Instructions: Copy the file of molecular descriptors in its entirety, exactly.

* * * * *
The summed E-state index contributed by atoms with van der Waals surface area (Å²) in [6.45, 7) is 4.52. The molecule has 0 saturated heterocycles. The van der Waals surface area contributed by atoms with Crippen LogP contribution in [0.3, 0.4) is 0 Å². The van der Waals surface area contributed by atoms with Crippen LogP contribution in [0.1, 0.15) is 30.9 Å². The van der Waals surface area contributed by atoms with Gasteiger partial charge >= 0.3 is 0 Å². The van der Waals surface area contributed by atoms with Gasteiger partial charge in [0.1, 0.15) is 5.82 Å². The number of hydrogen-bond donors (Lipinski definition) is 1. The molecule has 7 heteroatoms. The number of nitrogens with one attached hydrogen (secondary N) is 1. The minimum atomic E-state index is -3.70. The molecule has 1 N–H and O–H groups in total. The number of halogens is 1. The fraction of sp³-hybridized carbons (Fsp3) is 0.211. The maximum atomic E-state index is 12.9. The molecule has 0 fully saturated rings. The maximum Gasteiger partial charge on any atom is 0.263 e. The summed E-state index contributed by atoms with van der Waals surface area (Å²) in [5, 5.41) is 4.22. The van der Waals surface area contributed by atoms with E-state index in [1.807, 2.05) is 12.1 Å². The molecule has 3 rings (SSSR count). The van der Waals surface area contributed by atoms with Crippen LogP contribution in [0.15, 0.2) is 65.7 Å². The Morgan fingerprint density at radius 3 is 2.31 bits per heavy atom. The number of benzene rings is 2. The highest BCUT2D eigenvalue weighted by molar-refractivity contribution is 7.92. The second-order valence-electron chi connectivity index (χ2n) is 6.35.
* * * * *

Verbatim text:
The summed E-state index contributed by atoms with van der Waals surface area (Å²) in [6.45, 7) is 4.52. The molecule has 0 saturated heterocycles. The van der Waals surface area contributed by atoms with Crippen LogP contribution in [0.3, 0.4) is 0 Å². The van der Waals surface area contributed by atoms with Crippen LogP contribution in [0.1, 0.15) is 30.9 Å². The van der Waals surface area contributed by atoms with Gasteiger partial charge >= 0.3 is 0 Å². The van der Waals surface area contributed by atoms with Gasteiger partial charge in [0.1, 0.15) is 5.82 Å². The number of hydrogen-bond donors (Lipinski definition) is 1. The molecule has 7 heteroatoms. The number of nitrogens with one attached hydrogen (secondary N) is 1. The minimum atomic E-state index is -3.70. The molecule has 1 N–H and O–H groups in total. The number of halogens is 1. The fraction of sp³-hybridized carbons (Fsp3) is 0.211. The maximum atomic E-state index is 12.9. The molecule has 0 fully saturated rings. The maximum Gasteiger partial charge on any atom is 0.263 e. The summed E-state index contributed by atoms with van der Waals surface area (Å²) in [5, 5.41) is 4.22. The van der Waals surface area contributed by atoms with E-state index in [1.807, 2.05) is 12.1 Å². The molecule has 3 rings (SSSR count). The van der Waals surface area contributed by atoms with Crippen LogP contribution in [0.15, 0.2) is 65.7 Å². The Morgan fingerprint density at radius 3 is 2.31 bits per heavy atom. The number of benzene rings is 2. The highest BCUT2D eigenvalue weighted by molar-refractivity contribution is 7.92. The second-order valence-electron chi connectivity index (χ2n) is 6.35.